Poetry / Poetry Slam

SpokenWord Saturday – What is Slam?

LAURENGARBUTTPHOTOGRAPHYSPOKEN WORD is an ancient oral tradition and art form that involves performing, speaking, reciting poetry but intertwines story-telling and word play, sometimes collaborating with song, music, theater, or dance.  Performance poetry starts with poetic components – such as rhyme, repetition, slang, improvisation, and other elements of writing but then weaves a layer of performance into the words themselves, using the dynamics of tone, gestures, facial expressions, and more. [reference/read more]

The tradition of combining poetry with oration comes from the Ancient Greek lyric poets performing poetry at their Olympic Games and contributing to political and social discourse through their performance art.  Modern North American spoken-word poetry has origins in the poetry of the Harlem Renaissance, the form and genre of blues music as well as drawing influence from the 1960s beatniks.  The term “spoken word” was first adopted to explain the new art coming out of the postmodern art movement. [reference/read more]

Spoken word poetry is a grassroots art movement reclaiming poetry from the literary elite and putting the oral tradition back in the hands of ordinary people. As a result, there is tremendous potential for us to use our writing as a tool for social justice and to give voice to marginalized stories and experiences. Exploring political issues that they care about, [poets] meaningfully address those issues and craft compelling and interesting poetry advocating for social justice.  |  |  Poetry as Activism Lisa Slater  |  |

EVILPATRICKSHANNONPOETRY SLAM is an energetic competition between spoken word poets, popularized in the 80s – first in Chicago then in NYC and now spreading across the world.  Poets perform original work without the accompaniment of props, music or costumes and are then judged by random audience members on both their poetic and performance prowess! Poems are judged on content, delivery, and originality, with an emphasis on the connection between performer and audience.  Audience members are encouraged to participate, to get involved with the poems by cheering, snapping, hissing and by applauding or booing the judges’ scores.  Winning poets often win a cash prize and go on to perform in larger team or national competitions. [reference/read more]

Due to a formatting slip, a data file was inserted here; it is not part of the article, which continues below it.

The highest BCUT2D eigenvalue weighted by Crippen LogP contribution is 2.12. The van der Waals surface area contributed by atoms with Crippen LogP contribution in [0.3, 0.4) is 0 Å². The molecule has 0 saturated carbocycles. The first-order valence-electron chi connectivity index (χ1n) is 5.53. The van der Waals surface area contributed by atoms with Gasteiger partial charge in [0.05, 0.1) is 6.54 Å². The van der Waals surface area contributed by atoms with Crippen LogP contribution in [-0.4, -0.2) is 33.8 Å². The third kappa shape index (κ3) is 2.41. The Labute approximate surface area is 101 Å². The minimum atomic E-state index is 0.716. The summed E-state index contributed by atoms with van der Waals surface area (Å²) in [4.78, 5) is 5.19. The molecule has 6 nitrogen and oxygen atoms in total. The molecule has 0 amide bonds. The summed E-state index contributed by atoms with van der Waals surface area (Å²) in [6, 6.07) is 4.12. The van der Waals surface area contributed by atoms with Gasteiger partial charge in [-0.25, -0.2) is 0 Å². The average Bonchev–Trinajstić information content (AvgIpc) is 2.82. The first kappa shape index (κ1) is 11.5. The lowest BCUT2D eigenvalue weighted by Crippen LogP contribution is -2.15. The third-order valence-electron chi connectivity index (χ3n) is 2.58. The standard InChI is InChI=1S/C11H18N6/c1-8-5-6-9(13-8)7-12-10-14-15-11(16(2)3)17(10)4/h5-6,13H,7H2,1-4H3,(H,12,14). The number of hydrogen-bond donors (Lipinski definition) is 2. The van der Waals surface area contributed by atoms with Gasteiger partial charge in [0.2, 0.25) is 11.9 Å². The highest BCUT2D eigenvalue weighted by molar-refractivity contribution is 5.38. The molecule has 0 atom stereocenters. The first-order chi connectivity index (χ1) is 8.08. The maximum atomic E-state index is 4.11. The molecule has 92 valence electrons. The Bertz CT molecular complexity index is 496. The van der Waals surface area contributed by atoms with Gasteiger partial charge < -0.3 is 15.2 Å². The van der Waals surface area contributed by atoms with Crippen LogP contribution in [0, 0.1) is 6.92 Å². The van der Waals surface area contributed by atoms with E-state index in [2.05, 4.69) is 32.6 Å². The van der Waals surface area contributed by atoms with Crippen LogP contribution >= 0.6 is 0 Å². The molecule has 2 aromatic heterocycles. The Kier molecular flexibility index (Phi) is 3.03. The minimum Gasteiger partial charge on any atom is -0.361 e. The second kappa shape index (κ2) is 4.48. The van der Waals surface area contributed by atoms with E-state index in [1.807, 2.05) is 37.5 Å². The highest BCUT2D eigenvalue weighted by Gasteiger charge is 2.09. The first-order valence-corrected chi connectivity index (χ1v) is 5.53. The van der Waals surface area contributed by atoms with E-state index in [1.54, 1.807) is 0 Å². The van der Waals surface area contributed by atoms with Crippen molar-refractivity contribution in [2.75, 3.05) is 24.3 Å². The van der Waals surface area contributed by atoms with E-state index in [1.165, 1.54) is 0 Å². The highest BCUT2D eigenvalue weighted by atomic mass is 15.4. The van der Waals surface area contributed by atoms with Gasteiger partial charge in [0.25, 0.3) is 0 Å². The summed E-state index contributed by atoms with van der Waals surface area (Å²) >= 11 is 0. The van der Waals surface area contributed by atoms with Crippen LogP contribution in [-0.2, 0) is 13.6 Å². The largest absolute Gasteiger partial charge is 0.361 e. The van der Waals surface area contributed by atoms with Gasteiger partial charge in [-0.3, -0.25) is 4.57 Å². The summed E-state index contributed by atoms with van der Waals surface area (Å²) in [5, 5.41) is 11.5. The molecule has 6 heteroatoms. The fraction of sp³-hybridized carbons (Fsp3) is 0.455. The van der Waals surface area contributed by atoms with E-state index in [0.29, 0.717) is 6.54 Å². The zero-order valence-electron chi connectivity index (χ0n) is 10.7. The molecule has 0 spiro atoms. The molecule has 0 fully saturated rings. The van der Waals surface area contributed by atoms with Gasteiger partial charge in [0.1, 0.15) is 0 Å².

A quarter of a century ago, an American poet named Marc Smith created a new format for an open mic poetry show by giving three random audience members score cards and telling them to judge the poets on a scale of one to ten. The scores encouraged the audience to be rowdy, to be involved in the experience, and to give direct feedback to the poet—usually enthusiastic support, but not always. When this format caught on and began being replicated in other cities around the world, poetry slam became a movement—one where all voices and poetic styles were welcome. No poet has ever been required to write or perform in a certain way to take part in a slam. It’s an open mic, not a genre or a school of thought. … Slam is a populist movement based on the idea that everyone should have the chance to share their work without an expert pre-judging whether or not the poems are good enough for public consumption. —Chris Gilpin

HOWEVER, this is simply an introduction and attempt at definition for the many people who ask me “What is this poetry slam thing you’ve gotten involved with?”  The nature of spoken word, of slam, of the genre of performance and/or poetry is far more nuanced than the basic introduction above.  I’d highly recommend this FURTHER READING, an excellent article by Canadian poet Chris Gilpin: Slam Poetry Does Not Exist: How a movement has been misconstrued as a genre

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